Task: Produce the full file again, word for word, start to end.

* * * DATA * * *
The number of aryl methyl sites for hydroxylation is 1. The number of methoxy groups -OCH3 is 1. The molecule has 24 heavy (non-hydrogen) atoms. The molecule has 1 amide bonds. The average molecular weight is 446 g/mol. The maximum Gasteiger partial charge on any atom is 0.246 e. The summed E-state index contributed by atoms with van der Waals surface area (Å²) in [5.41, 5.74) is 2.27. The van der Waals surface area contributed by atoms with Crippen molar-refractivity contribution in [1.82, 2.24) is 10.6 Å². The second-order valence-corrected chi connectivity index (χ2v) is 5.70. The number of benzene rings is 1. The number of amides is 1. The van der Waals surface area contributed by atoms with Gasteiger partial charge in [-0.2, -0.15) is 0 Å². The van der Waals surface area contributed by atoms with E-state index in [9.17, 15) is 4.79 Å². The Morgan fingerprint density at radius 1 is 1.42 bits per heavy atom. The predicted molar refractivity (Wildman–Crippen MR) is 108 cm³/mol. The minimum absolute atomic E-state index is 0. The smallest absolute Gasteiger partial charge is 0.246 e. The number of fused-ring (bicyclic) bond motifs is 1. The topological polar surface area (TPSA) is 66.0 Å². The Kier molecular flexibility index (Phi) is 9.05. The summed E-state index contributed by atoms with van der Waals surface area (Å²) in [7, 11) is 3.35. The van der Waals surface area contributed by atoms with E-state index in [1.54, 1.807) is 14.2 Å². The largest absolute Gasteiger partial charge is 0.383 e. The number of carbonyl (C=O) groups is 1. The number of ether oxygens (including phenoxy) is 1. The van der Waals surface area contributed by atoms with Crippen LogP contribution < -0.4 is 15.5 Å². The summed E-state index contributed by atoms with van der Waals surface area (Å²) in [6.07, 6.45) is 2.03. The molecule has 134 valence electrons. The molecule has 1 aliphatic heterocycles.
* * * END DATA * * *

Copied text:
The number of aryl methyl sites for hydroxylation is 1. The number of methoxy groups -OCH3 is 1. The molecule has 24 heavy (non-hydrogen) atoms. The molecule has 1 amide bonds. The average molecular weight is 446 g/mol. The maximum Gasteiger partial charge on any atom is 0.246 e. The summed E-state index contributed by atoms with van der Waals surface area (Å²) in [5.41, 5.74) is 2.27. The van der Waals surface area contributed by atoms with Crippen molar-refractivity contribution in [1.82, 2.24) is 10.6 Å². The second-order valence-corrected chi connectivity index (χ2v) is 5.70. The number of benzene rings is 1. The number of amides is 1. The van der Waals surface area contributed by atoms with Gasteiger partial charge in [-0.2, -0.15) is 0 Å². The van der Waals surface area contributed by atoms with E-state index in [9.17, 15) is 4.79 Å². The Morgan fingerprint density at radius 1 is 1.42 bits per heavy atom. The predicted molar refractivity (Wildman–Crippen MR) is 108 cm³/mol. The minimum absolute atomic E-state index is 0. The smallest absolute Gasteiger partial charge is 0.246 e. The number of fused-ring (bicyclic) bond motifs is 1. The topological polar surface area (TPSA) is 66.0 Å². The Kier molecular flexibility index (Phi) is 9.05. The summed E-state index contributed by atoms with van der Waals surface area (Å²) in [7, 11) is 3.35. The van der Waals surface area contributed by atoms with E-state index in [1.54, 1.807) is 14.2 Å². The largest absolute Gasteiger partial charge is 0.383 e. The number of carbonyl (C=O) groups is 1. The number of ether oxygens (including phenoxy) is 1. The van der Waals surface area contributed by atoms with Crippen LogP contribution < -0.4 is 15.5 Å². The summed E-state index contributed by atoms with van der Waals surface area (Å²) in [6.07, 6.45) is 2.03. The molecule has 134 valence electrons. The molecule has 1 aliphatic heterocycles.